Maybe it has something to do with having a large enough company with the design and engineering capability to be a leader in the next generations of electric and other non-fossil-fuel vehicles. This will be one of the first decisions in which this administration is involved where it has to take full responsibility for the consequences—intended or unintended.

China and Electric Cars: The Stakes Have Been Raised

Warren Buffett was ahead of the curve when Berkshire bought 10% of BYD, one of the leading Chinese battery companies, last September. Ironically, that was at the same time his Colbert-titled op-ed piece, “Buy American. I Am.,” appeared in the New York Times. Today, the Times had a front page article on China’s plan to become one of the leading producers of hybrid and all-electric vehicles within three years, and very quickly becoming the world leader in electric cars and buses soon thereafter. The article states the case very well,

I don’t need to repeat it here.


China has the advantage of not having to replace a fleet—there are maybe 30 million vehicles on the road there—but selling into a first-time car-buyer market as its per capita income rises.  If China follows the rest of the world in automobile penetration vs. GDP per capita, that 30 million, or 21 cars per 1000 people, becomes 80 cars per 1000, or 123 million by 2020 and possibly 250 million by 2030.  At that point the penetration is still only about 150 cars per 1000.  The US is about 860 cars per 1000 today.  As I have been saying for a number of years, heaven help us if most of those vehicles are powered by internal combustion engines. It will be bad enough that the electricity to charge these cars still will come primarily from coal-fired plants. But my guess is that China will be ahead of us, as well, when it comes to clean coal production and alternative energy sources.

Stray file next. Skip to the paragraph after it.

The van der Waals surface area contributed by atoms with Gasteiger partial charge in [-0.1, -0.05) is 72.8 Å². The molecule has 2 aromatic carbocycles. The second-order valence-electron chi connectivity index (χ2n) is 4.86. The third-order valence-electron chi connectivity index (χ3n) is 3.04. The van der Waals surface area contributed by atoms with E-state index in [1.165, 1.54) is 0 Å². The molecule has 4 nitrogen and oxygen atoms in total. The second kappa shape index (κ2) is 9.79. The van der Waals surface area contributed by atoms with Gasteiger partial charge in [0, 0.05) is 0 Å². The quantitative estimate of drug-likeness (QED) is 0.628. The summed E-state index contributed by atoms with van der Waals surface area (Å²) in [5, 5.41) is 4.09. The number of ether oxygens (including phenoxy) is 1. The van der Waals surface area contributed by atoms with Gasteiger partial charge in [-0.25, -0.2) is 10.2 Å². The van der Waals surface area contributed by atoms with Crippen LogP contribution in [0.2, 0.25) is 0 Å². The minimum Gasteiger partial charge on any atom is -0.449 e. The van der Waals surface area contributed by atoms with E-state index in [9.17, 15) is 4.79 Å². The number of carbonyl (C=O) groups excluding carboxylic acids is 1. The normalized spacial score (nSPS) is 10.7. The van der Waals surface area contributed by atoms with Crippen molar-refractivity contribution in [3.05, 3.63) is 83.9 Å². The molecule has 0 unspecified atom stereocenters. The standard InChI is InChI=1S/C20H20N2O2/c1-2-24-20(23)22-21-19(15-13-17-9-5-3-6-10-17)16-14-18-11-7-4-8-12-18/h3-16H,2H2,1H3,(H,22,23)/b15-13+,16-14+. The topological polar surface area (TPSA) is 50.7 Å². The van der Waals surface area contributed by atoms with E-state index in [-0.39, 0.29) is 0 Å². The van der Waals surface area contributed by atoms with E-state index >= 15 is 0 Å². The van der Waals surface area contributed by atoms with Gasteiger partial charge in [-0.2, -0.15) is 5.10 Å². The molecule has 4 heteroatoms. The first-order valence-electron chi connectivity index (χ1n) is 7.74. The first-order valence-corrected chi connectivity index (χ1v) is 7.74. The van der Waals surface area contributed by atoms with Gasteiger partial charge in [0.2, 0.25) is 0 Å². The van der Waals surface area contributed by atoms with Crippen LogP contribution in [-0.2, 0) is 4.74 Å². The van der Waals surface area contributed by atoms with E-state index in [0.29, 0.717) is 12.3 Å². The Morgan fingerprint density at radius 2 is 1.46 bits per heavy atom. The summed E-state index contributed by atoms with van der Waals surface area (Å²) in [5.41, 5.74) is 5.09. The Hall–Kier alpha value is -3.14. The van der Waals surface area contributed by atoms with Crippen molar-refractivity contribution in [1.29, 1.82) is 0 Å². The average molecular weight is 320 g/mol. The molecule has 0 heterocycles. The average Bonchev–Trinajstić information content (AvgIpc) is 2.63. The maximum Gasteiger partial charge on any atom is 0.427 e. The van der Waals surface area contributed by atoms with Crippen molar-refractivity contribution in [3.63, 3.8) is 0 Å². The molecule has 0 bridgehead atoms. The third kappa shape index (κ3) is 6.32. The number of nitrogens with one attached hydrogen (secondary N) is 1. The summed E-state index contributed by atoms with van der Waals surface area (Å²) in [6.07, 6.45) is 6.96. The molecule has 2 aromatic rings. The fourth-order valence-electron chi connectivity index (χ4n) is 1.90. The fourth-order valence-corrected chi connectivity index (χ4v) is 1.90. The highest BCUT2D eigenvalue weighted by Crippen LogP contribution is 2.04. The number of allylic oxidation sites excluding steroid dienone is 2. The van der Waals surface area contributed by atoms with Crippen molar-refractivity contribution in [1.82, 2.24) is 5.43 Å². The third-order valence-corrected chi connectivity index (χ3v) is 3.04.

This raises the stakes on what will be the structure of the US auto industry after we come out of this economic downturn. In my view, a bankruptcy of GM, in particular, would 1) extend the economic downturn and 2) set back the US auto industry’s participation in the new world of non-fossil-fueled vehicles. It may come to that if the UAW and the bondholders don’t blink.  A blink by the UAW is likely even though it will be painful for real people.  I am not so sure about the bondholders, many of whom are traders who have bought these positions on a speculation that there won’t be a bankruptcy, probably hedged against the possibility of one, and won’t blink until the very last minute, if at all. The real bond investors would likely go along with any agreement that avoids bankruptcy since they are running other portfolios that would suffer dramatically from an extension of the downturn and the re-pricing of corporate fixed income paper reflecting the willingness of the administration to use bankruptcy as a part of its bag of tricks.